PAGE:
As I set to work on the final chapters of the first volume of the Humanist Anthropocene, I come across this report in the Guardian about the oil fields in Guanabara Bay, off the coast of Rio de Janeiro, discovered in 2006. The report notes how “oil-fuelled development is transforming this iconic landscape into a petrochemical and service centre for the oil and gas fields more than 200km offshore in the Campos and Santos basins.” The report talks of Alexandre Anderson, a fisherman concerned with the environmental impact of the oil fields—his activism has put his life at danger. The impact is at quite a scale: “Guanabara, it seems, has become Petrobras Bay”: “there are at least two refineries, four terminals, four shipyards, as well as countless storage tanks, support ships, service factories and underwater pipelines.” The report contains several chapters, which I don’t summarize here. I’ll forego obvious commentary and note simply how Guanabara bay was, in the sixteenth century, the heart of the French presence in the Americas, i.e. “La France Antarctique,” the home to “Fort Coligny.” What was once a site for colonialism tout court is now the site of extraction and a different kind of colonial presence.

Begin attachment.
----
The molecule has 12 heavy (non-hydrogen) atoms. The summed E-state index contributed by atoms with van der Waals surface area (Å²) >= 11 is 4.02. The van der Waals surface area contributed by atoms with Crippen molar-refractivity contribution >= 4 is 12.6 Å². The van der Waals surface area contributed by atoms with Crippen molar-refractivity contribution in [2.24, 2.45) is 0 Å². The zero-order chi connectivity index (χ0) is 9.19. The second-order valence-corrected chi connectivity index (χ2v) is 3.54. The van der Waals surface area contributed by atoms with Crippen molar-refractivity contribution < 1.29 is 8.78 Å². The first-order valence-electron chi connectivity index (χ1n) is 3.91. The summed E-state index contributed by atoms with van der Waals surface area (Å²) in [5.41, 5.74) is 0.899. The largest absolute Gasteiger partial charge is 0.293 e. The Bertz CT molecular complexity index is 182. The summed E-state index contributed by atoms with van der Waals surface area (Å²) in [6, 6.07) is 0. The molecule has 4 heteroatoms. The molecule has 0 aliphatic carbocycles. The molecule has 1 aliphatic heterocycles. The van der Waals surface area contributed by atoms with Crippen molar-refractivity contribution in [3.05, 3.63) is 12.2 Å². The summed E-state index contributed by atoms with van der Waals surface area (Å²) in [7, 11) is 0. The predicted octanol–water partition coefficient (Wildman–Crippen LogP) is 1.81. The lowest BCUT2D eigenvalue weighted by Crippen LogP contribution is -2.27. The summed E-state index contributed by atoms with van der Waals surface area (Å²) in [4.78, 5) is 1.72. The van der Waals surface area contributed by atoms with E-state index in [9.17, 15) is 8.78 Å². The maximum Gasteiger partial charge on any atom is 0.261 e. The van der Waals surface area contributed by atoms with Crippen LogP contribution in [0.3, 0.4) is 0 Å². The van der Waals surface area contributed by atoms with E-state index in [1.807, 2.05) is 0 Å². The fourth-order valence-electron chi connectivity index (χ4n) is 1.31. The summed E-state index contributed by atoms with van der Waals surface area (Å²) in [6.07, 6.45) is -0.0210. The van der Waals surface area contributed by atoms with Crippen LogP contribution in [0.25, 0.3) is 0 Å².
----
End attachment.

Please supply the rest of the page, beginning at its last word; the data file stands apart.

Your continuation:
Project THE HUMANIST anthropocene
is a thought archive and workspace of Phillip John Usher (NYU) at the crossroads of early modern humanism and the problems and insights of the Anthropocene. Main Research Page.
ASLE (Association for the Study of Literature and the Environment)
Environmental Humanities (journal)
Resilience (A Journal of the Environmental Humanities)
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